The Saint Paul Almanac celebrates the start of the New Year with its first literary program of 2010, an event of the monthly Lowertown Reading Jam Series featuring emerging Native American writers.
Hosted by Marcie Rendon, Anishinabe, the Monday, January 4 Lowertown Reading Jam takes place from 7 to 8:30 p.m. at the Black Dog Café, 308 Prince Street, located across the street from the Saint Paul Farmer’s Market. Rendon has been instrumental in creating a viable Native presence in the Twin Cities artistic community, and she wears many hats including those of poet, playwright, children’s author, freelance writer, and performance consultant.
Joining Rendon are six participants in the 2009 Native American Cycle of the Loft Inroads Program, coordinated by The Loft Literary Center. Among the readers is the program’s 2009 mentor, Gwen Griffith, Dakota. Griffith’s essays and poems have appeared in journals and books, and she has a forthcoming collection of poetry in Dakota and English, Follow the Blackbirds. Five of the programs mentees are also reading their work: Jay Thomas Bad Heart Bull, Marisa Carr, Colleen Casey, Emily Johnson, and Alexander Wanna.
Rendon participated in the Loft Inroads Program in 1991 under the mentorship of Jim Northrup, an experience which she said dramatically changed her writing career. Northrup encouraged his mentees to find opportunities to read their work publicly, something which has played a significant role in helping Rendon get her work known and published. She says this of her inspiration for the January 4 Reading Jam, “Hosting an evening of new Inroads mentees is my way to continue and give back what my mentor gave me. I want to provide these writers with exposure and experience, as well as give our audience the experience of hearing Native worldview.”
The Lowertown Reading Jam Series continues at the Black Dog Café on the first Monday of the month through July. Each session is hosted by a well-known writer or spoken word artist, and Saint Paul artist Lara Hanson interprets the readings through drawings using Japanese ink brushes. Free hors d’oeuvres are served, and the Black Dog Café offers its “Monday Madness” special featuring a large pizza and bottle of wine or a large pizza and four Summit beer taps for just $20. All Reading Jams are American Sign Language (ASL) interpreted.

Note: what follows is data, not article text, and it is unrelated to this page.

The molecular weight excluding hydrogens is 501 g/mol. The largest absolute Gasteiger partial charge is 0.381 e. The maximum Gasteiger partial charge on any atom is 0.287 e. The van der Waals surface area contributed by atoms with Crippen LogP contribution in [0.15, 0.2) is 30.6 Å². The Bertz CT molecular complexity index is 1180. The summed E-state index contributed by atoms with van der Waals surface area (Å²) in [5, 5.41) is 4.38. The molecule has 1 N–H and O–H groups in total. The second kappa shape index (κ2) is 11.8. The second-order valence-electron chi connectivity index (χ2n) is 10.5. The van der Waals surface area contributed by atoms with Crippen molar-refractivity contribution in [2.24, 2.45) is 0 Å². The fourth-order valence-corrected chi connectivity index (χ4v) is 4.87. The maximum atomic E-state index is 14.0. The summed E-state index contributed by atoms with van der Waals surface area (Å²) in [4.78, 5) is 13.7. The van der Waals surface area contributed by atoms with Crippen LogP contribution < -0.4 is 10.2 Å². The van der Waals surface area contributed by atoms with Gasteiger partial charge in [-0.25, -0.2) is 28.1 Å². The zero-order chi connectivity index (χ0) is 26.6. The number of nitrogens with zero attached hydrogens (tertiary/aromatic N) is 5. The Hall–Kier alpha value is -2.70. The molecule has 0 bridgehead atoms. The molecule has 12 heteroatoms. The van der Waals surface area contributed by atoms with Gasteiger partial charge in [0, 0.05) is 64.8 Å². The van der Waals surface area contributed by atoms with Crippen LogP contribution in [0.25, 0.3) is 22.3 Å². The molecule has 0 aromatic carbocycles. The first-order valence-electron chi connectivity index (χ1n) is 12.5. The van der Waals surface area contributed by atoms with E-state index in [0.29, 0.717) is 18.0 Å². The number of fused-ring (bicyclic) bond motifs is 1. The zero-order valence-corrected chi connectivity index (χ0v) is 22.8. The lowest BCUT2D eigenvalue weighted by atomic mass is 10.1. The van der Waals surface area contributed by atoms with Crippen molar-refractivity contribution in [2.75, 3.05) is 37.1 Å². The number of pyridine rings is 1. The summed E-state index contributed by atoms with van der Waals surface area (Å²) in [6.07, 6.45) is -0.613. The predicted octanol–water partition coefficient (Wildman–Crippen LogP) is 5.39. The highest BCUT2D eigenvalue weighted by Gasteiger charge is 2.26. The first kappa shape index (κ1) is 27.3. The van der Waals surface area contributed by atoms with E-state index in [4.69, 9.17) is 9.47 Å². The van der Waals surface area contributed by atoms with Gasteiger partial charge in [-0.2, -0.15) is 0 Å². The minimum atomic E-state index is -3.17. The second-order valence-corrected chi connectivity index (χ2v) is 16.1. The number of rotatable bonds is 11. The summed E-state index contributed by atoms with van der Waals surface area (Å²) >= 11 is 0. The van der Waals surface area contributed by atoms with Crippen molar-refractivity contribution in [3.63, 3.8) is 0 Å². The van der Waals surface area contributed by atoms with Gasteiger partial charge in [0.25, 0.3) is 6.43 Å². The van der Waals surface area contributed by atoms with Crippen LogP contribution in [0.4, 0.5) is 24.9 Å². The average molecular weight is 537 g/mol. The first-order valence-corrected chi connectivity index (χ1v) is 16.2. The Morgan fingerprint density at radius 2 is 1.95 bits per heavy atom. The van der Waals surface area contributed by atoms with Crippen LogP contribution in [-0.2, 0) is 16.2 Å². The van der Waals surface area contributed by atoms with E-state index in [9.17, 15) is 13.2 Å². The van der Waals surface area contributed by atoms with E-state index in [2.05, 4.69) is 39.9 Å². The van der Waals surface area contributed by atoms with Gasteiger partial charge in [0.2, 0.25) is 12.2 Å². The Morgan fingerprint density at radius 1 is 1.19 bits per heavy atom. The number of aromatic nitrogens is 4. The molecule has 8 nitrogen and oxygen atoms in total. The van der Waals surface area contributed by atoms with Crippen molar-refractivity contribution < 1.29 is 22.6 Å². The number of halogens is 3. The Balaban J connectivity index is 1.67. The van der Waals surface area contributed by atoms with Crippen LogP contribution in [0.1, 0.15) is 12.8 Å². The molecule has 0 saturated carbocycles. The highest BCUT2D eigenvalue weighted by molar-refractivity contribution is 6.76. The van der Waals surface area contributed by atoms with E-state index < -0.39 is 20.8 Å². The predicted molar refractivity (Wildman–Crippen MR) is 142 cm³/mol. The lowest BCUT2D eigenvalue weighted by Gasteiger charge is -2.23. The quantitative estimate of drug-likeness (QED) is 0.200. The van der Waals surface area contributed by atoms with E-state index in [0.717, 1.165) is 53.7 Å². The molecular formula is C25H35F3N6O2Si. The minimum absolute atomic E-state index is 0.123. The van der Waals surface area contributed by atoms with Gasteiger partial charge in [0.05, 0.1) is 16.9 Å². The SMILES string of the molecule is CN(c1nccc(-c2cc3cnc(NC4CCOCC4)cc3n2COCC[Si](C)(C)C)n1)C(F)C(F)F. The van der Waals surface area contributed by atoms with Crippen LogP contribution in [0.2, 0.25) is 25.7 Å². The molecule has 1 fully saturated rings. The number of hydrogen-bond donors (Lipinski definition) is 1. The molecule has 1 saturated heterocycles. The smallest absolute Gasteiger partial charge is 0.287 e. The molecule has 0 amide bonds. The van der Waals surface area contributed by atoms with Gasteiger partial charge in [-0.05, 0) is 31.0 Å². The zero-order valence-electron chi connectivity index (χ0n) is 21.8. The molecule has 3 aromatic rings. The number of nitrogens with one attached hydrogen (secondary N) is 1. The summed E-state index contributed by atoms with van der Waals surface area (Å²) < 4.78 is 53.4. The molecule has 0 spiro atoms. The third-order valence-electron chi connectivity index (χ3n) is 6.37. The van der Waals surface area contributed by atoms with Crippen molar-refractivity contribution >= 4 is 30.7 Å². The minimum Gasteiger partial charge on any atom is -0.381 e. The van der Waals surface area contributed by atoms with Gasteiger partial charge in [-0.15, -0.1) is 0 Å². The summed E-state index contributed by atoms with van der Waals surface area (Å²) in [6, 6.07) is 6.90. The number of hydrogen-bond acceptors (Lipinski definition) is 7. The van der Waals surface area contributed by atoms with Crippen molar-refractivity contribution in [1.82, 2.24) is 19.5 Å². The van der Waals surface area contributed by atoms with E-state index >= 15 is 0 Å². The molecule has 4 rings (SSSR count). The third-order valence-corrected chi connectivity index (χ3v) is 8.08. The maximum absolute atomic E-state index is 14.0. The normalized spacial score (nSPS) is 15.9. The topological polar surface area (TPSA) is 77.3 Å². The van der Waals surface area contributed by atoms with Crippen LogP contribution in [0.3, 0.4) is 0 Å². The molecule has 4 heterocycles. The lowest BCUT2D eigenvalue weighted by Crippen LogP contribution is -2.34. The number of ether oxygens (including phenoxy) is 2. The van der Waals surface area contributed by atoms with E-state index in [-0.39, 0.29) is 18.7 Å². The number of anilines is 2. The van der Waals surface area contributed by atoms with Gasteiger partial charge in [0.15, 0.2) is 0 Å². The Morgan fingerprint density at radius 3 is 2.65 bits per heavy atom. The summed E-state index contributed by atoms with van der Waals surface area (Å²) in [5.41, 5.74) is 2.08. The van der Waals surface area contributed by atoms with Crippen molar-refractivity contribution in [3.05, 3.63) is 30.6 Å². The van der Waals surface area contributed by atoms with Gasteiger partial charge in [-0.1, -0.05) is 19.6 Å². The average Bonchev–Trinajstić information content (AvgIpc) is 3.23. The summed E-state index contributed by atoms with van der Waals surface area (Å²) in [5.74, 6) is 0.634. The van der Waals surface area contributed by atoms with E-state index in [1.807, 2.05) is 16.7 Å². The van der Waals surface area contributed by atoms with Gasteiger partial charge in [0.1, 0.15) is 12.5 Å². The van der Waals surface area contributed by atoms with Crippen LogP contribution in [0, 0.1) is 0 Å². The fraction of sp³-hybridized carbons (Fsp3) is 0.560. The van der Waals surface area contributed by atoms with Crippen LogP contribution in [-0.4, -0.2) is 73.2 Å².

Now in its fourth year, the Saint Paul Almanac features essays, poems, photos, maps, and listings of events, bars, restaurant, theaters, and other cultural venues within a datebook format. The 2010 Almanac features 135 works by 110 writers. These writers include literary giants, everyday residents, students, journalists, new Americans, and lovers of Saint Paul who live in other corners of the world. Writers interested in having their work considered for the 2011 Almanac have until March 31, 2010 to make a submission. Information on upcoming events, how to make a submission, and other Saint Paul Almanac news is available at www.saintpaulalmanac.org.
The 2010 Saint Paul Almanac sells for $11.95 online at www.saintpaulalmanac.org, and is available in independent and mainstream bookstores, including Barnes & Noble, Borders, and Amazon.com.
Saint Paul Almanac activities are made possible, in part, by funds provided by the Metropolitan Regional Arts Council from an appropriation by the Minnesota Legislature. Sponsors and partner organizations include the City of Saint Paul and Saint Paul STAR Program, The Lowertown Future Fund of The Saint Paul Foundation, Black Dog Café and Wine Bar, Twin Cities Daily Planet, KFAI Radio, and The Friends of the Saint Paul Public Library.